5. Water Smart If you live in or are moving to a city like Raleigh, you’re probably aware that the weather down south gets pretty hot in the summertime. If you’re an avid gardener and are worried about your plants, don’t just douse them in hose water. A regular garden hose is the least efficient way to water plants. Consider purchasing a soaker hose or sprinkler nozzle for more resourceful watering. Perennials only require one to two inches of water per week, and any more than that can actually cause harm. Further, keep watering confined to the root zone of your plants, which encompasses the few inches around a plant’s canopy. Water in the morning when temperatures are cooler so plants have time to soak it in before the heat evaporates surface liquids. Visit your local garden or hardware store for more information on your specific location and climate, the square footage you have to work with and the best planting options given the time of year.

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  7 comments for “5 Tips for a Flourishing Summer Garden

  1. Ellen Peavey
    06/12/2015 at 1:56 pm

    How do you get rid of all the weeds in the garden? I have used the hoe and it is a losing battle, tried the weed eater it will cut them but in a week back up. Any suggestions? Thanks Ellen

    • admin
      06/12/2015 at 6:35 pm

      Hi Ellen. It’s almost a losing battle. Try covering weedy areas with black plastic. It kills them quickly and then just move the plastic. Dawn dishwashing liquid, vinegar and water works too, as does boiling water.

  2. Ellen Peavey
    06/13/2015 at 6:58 am

    Most of the weeds are surrounding the vegetables that is why I’m using straw from the duck tractor and now I’m going to start using newspaper first. Thanks for the information and letting me vent. Ellen from Georgia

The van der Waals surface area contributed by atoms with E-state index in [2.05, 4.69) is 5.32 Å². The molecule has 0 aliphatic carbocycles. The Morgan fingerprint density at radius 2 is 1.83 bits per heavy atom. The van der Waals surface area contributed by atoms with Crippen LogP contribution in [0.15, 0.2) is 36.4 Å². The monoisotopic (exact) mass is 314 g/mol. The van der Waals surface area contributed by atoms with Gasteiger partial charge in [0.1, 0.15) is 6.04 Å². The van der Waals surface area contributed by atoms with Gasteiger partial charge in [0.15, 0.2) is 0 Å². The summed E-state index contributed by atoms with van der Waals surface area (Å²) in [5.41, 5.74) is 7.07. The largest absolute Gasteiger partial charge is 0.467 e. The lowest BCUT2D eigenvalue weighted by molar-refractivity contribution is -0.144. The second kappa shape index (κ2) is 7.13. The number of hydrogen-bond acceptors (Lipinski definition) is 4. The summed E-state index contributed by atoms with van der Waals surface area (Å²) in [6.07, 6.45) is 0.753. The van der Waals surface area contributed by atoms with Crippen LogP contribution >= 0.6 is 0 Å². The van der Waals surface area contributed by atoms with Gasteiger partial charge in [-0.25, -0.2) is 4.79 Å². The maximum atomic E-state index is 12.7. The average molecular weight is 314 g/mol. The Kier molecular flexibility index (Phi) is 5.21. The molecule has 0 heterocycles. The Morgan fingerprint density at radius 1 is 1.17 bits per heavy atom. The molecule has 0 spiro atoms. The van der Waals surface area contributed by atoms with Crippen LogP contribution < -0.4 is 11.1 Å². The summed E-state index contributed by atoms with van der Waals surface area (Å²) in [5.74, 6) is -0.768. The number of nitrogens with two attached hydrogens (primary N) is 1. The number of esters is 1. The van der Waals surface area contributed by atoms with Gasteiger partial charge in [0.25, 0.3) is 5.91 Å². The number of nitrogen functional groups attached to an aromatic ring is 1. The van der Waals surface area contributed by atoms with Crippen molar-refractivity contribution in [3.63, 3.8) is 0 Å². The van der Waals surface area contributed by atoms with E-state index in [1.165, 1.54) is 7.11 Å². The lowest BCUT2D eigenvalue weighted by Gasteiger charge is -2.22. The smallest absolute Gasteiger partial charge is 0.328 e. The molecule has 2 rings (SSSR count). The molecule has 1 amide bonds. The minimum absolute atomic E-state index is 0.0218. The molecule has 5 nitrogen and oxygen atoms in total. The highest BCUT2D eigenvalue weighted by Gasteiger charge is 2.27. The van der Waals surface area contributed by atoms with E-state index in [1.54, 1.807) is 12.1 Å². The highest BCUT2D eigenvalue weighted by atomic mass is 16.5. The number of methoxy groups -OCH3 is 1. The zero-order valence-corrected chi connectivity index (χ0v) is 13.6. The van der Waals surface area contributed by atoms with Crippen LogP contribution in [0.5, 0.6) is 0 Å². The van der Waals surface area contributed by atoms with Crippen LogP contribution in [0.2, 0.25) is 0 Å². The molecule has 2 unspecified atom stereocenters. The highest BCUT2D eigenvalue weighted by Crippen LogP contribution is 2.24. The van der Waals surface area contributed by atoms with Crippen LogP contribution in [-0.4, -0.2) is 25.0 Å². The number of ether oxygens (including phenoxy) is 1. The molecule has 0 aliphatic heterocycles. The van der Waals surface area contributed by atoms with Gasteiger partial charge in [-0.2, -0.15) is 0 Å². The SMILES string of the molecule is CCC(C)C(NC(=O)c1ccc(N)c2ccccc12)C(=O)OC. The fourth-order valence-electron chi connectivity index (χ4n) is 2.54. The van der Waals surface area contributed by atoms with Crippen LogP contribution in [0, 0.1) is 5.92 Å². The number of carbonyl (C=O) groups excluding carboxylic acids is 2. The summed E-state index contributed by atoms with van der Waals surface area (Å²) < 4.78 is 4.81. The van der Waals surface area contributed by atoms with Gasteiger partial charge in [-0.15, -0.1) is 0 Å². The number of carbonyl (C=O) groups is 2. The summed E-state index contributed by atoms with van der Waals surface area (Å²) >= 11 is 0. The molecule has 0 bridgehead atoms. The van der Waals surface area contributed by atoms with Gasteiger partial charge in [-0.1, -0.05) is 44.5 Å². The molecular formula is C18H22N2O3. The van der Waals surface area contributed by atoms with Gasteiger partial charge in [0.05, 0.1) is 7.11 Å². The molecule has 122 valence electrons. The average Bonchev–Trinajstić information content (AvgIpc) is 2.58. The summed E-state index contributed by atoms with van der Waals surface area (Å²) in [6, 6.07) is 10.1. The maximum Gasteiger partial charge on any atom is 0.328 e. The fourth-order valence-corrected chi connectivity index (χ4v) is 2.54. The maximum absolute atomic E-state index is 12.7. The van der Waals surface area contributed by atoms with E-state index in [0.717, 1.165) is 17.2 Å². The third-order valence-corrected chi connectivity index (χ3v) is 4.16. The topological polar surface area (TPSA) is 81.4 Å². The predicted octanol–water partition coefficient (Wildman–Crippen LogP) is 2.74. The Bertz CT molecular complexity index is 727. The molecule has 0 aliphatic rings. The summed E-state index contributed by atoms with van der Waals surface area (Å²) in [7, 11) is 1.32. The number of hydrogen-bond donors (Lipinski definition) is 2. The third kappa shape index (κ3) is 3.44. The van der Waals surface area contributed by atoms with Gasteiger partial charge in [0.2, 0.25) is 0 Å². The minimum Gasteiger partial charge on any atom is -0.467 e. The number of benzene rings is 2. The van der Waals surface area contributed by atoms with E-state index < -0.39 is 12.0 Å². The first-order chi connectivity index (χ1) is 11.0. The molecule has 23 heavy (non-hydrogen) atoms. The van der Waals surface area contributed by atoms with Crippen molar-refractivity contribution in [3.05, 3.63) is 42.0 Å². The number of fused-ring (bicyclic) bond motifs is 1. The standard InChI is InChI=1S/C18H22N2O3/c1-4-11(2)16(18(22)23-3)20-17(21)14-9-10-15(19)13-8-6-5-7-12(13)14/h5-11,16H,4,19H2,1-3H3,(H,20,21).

3. Sandy
    06/15/2015 at 11:56 am

    Thanks for this info. I have hops and roses, and have aphids everywhere! can you let me know more about the lemon water? I haven’t heard of this before. I currently have ladybugs and lacewings in the garden to help with the infestation, but there’s ALOT of aphids!

    • admin
      06/15/2015 at 4:50 pm

      Hi Stacy. This is a guest post, so the remedy is not one I have tried. I have seen it several ways:
      1. 4 tsp to 2 cups and spray plants
      2. 50/50 solution – Pour lemon juice in a bottle and top it with water. Spray directly on the BUGS. If you get a lot of it on the leaves, it should be rinsed off with plain water.
      3. 1 gallon of water and about 1/2 cup lemon juice and then use about 4 tbsp of lemon scented sunlight soap in a spray bottle.


  4. Joyce
    03/26/2016 at 1:13 am

    what state are you in? When you refer to the different zones,, is that Canada or US

    • Carol
      03/26/2016 at 11:26 am

      Hi Joyce. I live in North Carolina and the zones I refer to are US zones. Carol